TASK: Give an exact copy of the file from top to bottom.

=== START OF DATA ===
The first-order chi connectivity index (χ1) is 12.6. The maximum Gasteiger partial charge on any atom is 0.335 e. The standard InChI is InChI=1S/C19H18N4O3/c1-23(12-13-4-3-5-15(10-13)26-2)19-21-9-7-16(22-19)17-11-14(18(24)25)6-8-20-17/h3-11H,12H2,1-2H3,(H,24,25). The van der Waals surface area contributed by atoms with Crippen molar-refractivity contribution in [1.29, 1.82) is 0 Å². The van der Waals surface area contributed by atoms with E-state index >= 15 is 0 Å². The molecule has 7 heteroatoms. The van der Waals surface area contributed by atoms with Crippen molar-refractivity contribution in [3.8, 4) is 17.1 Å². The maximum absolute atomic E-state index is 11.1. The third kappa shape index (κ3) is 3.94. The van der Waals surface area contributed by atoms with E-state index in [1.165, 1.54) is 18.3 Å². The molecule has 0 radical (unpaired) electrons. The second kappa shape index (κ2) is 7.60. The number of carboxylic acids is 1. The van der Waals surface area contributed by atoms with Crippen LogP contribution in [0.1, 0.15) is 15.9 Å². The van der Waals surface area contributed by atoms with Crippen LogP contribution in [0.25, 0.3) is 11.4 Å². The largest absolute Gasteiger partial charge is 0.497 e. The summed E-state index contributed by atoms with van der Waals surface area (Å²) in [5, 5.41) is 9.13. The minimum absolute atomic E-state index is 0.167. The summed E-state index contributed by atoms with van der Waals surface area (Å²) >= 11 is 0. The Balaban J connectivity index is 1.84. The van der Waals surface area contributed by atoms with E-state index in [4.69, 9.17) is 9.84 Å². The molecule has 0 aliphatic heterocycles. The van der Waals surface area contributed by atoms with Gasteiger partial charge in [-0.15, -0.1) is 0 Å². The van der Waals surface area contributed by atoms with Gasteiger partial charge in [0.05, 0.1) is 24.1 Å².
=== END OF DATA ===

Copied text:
The first-order chi connectivity index (χ1) is 12.6. The maximum Gasteiger partial charge on any atom is 0.335 e. The standard InChI is InChI=1S/C19H18N4O3/c1-23(12-13-4-3-5-15(10-13)26-2)19-21-9-7-16(22-19)17-11-14(18(24)25)6-8-20-17/h3-11H,12H2,1-2H3,(H,24,25). The van der Waals surface area contributed by atoms with Crippen molar-refractivity contribution in [1.29, 1.82) is 0 Å². The van der Waals surface area contributed by atoms with E-state index >= 15 is 0 Å². The molecule has 7 heteroatoms. The van der Waals surface area contributed by atoms with Crippen molar-refractivity contribution in [3.8, 4) is 17.1 Å². The maximum absolute atomic E-state index is 11.1. The third kappa shape index (κ3) is 3.94. The van der Waals surface area contributed by atoms with E-state index in [1.165, 1.54) is 18.3 Å². The molecule has 0 radical (unpaired) electrons. The second kappa shape index (κ2) is 7.60. The number of carboxylic acids is 1. The van der Waals surface area contributed by atoms with Crippen LogP contribution in [0.1, 0.15) is 15.9 Å². The van der Waals surface area contributed by atoms with Crippen LogP contribution in [0.25, 0.3) is 11.4 Å². The largest absolute Gasteiger partial charge is 0.497 e. The summed E-state index contributed by atoms with van der Waals surface area (Å²) in [5, 5.41) is 9.13. The minimum absolute atomic E-state index is 0.167. The summed E-state index contributed by atoms with van der Waals surface area (Å²) >= 11 is 0. The Balaban J connectivity index is 1.84. The van der Waals surface area contributed by atoms with E-state index in [4.69, 9.17) is 9.84 Å². The molecule has 0 aliphatic heterocycles. The van der Waals surface area contributed by atoms with Gasteiger partial charge in [-0.15, -0.1) is 0 Å². The van der Waals surface area contributed by atoms with Gasteiger partial charge in [0.05, 0.1) is 24.1 Å².